Following months of requests, the state Department of Transportation’s (MassDOT) Casey Arborway project team met with residents of the Asticou/Martinwood neighborhood, though the residents were not satisfied with the meeting or with the proposal of a light- and noise-dampening wall.
One of the residents present at the meeting brought back the idea of starting legal proceedings to halt the project.
“It’s time we stood up. I’d want to have a real conversation first, but I don’t see why [the neighborhood would not sue], if we’re out of options,” resident Bernard Doherty said. “That’s a community decision, and we’re getting towards that.”
The Asticou neighborhood, a small enclave of only two streets, will be strongly affected by the Casey Arborway project, as it is located only a block away from the overpass’s western side and across the street from the MBTA’s Forest Hills station’s upper busway.
A meeting between residents of that neighborhood and representatives from the City’s Transportation Department (BTD) and the state Department of Conservation and Recreation (DCR), MassDOT and the MBTA was held earlier this month to discuss neighborhood concerns and possible solutions.
According to Doherty, the residents’ major concern is the shift of the Forest Hills MBTA station’s upper busway. The shift would be relocate the buses directly opposite Asticou Road, allowing light and noise pollution to impact the residents who live on that street.
The move would also allow the expansion of the upper busway to add a third bay that would accommodate the 39 bus. It would further allow for bus traffic growth in the coming years, according to MassDOT’s Casey team.
Doherty, a member of the project’s Design Advisory Group (DAG), told the Gazette that the neighborhood’s main desire is for the upper busway to not move at all.
“People in the community need to be able to talk directly to those agencies [BTD, MBTA, DCR and MassDOT],” Doherty said. “But hearing our concerns and acting on our concerns is not the same thing. They used us to justify their process.”
“Working with the [community advisory groups], through scheduled public meetings and with additional stakeholder groups and neighborhood associations, MassDOT has been able to steer the design process with an unprecedented amount of involvement and feedback from the neighborhood. The end result is a better finished product and a final design that truly reflects the transportation demands of the Forest Hills area today and long into the future,” MassDOT spokesperson Michael Verseckes told the Gazette in an email this week.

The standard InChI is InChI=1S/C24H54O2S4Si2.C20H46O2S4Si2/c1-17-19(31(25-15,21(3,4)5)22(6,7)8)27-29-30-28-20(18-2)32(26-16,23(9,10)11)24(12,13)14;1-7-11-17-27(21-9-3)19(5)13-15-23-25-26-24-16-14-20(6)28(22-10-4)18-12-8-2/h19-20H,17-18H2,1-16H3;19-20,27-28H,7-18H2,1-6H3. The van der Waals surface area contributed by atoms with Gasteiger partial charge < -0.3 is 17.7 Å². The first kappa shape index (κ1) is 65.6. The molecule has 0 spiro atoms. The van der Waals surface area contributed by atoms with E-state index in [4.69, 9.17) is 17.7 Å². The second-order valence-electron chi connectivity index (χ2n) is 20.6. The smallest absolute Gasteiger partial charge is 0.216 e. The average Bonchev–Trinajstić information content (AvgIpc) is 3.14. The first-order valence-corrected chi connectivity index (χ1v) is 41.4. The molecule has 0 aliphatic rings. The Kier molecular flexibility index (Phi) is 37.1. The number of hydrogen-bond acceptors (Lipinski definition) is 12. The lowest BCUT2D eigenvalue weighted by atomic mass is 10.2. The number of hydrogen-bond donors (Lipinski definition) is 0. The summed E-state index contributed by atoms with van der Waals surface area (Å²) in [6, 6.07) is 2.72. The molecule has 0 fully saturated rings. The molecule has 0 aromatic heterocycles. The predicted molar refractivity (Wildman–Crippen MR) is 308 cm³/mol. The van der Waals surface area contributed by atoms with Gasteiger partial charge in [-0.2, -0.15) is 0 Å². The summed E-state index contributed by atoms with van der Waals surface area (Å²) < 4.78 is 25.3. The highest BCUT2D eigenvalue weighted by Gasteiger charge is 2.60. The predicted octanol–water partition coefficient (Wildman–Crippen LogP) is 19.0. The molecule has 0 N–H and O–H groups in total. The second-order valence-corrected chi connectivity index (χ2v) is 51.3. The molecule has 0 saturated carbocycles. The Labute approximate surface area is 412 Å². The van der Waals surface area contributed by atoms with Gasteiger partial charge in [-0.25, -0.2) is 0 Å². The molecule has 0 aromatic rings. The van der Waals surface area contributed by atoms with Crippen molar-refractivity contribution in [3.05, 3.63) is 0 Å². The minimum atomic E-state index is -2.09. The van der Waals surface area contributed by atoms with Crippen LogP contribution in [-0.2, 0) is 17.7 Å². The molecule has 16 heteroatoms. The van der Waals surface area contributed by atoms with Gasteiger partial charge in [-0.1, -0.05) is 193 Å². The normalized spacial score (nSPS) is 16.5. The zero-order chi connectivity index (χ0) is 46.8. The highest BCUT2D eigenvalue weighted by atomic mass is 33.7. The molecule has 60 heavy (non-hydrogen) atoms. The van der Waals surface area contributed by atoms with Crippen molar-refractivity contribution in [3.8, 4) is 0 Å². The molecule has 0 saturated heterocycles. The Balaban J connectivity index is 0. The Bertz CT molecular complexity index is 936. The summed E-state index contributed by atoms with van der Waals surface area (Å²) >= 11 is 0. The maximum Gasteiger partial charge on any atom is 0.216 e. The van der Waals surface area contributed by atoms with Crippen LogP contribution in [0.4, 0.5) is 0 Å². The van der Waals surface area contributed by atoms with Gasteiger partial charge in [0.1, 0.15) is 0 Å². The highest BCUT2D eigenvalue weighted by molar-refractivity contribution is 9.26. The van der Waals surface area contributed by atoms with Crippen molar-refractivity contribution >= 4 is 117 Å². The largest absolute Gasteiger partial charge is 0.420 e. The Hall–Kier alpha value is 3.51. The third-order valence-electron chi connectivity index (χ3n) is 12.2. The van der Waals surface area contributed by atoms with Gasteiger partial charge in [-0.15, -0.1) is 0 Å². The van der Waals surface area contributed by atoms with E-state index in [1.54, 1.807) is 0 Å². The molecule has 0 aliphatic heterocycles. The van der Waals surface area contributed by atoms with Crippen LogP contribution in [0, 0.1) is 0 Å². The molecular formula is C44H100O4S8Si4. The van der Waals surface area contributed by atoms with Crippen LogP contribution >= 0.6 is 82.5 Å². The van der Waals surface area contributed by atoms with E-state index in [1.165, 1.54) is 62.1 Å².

“I think we’ve done our best to reach out to these folks and educate them on what our plans are,” Verseckes added during a follow-up phone call.
“We will be studying noise impacts to determine if construction of a noise barrier is necessary. We don’t have the same kind of policy or guidelines for light, but we will be researching the potential impacts,” Verseckes said. “For both light and noise, this was our first opportunity to have folks from the Asticou Road area specifically articulate their concerns. We’ll be reviewing the potential effects and if necessary, we will incorporate changes into the design.”
According to Doherty, the four agencies represented at the meeting were not forthcoming with any actions that would mollify the neighborhood, but he did say a member of the Casey team brought up the possibility of a wall to block light and sound pollution.
According to Doherty, a new resident of Asticou Road asked the Casey team if they had money in their budget for legal proceedings. Doherty did not rule out the possibility of seeking an injunction. An injunction is a court order stopping someone from doing a specific thing—in this case, stopping the state from starting work on the project.
“They’re willing to sacrifice this community” for the project, he added. “I’ve been around politics long enough to recognize a bag job when I see one.”
The Casey Overpass is the State Route 203 bridge over Washington Street and Hyde Park Avenue at the Forest Hills T Station. The aging bridge must be demolished. The process has been fraught with controversy since it was first announced in late 2010.